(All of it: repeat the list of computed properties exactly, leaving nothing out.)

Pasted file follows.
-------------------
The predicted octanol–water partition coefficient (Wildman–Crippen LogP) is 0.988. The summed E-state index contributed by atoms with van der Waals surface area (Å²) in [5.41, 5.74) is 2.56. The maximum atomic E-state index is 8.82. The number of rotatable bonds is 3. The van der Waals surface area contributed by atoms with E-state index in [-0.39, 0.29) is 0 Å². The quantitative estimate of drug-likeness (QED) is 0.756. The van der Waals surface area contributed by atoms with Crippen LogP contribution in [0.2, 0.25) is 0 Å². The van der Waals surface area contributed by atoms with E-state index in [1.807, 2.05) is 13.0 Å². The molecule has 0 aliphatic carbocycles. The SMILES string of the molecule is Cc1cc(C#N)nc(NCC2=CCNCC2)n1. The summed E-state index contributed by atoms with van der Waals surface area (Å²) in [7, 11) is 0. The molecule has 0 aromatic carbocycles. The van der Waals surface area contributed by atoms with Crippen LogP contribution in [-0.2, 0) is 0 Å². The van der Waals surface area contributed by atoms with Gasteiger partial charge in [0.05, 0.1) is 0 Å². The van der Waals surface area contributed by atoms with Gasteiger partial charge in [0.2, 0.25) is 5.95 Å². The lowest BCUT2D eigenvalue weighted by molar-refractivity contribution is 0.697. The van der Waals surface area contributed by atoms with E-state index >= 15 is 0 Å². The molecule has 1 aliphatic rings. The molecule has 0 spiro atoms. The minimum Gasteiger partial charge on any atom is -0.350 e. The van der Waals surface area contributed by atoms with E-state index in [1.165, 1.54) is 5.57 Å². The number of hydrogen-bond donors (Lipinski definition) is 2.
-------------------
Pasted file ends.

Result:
The predicted octanol–water partition coefficient (Wildman–Crippen LogP) is 0.988. The summed E-state index contributed by atoms with van der Waals surface area (Å²) in [5.41, 5.74) is 2.56. The maximum atomic E-state index is 8.82. The number of rotatable bonds is 3. The van der Waals surface area contributed by atoms with E-state index in [-0.39, 0.29) is 0 Å². The quantitative estimate of drug-likeness (QED) is 0.756. The van der Waals surface area contributed by atoms with Crippen LogP contribution in [0.2, 0.25) is 0 Å². The van der Waals surface area contributed by atoms with E-state index in [1.807, 2.05) is 13.0 Å². The molecule has 0 aliphatic carbocycles. The SMILES string of the molecule is Cc1cc(C#N)nc(NCC2=CCNCC2)n1. The summed E-state index contributed by atoms with van der Waals surface area (Å²) in [7, 11) is 0. The molecule has 0 aromatic carbocycles. The van der Waals surface area contributed by atoms with Crippen LogP contribution in [-0.2, 0) is 0 Å². The van der Waals surface area contributed by atoms with Gasteiger partial charge in [0.05, 0.1) is 0 Å². The van der Waals surface area contributed by atoms with Gasteiger partial charge in [0.2, 0.25) is 5.95 Å². The lowest BCUT2D eigenvalue weighted by molar-refractivity contribution is 0.697. The van der Waals surface area contributed by atoms with E-state index >= 15 is 0 Å². The molecule has 1 aliphatic rings. The molecule has 0 spiro atoms. The minimum Gasteiger partial charge on any atom is -0.350 e. The van der Waals surface area contributed by atoms with E-state index in [1.165, 1.54) is 5.57 Å². The number of hydrogen-bond donors (Lipinski definition) is 2.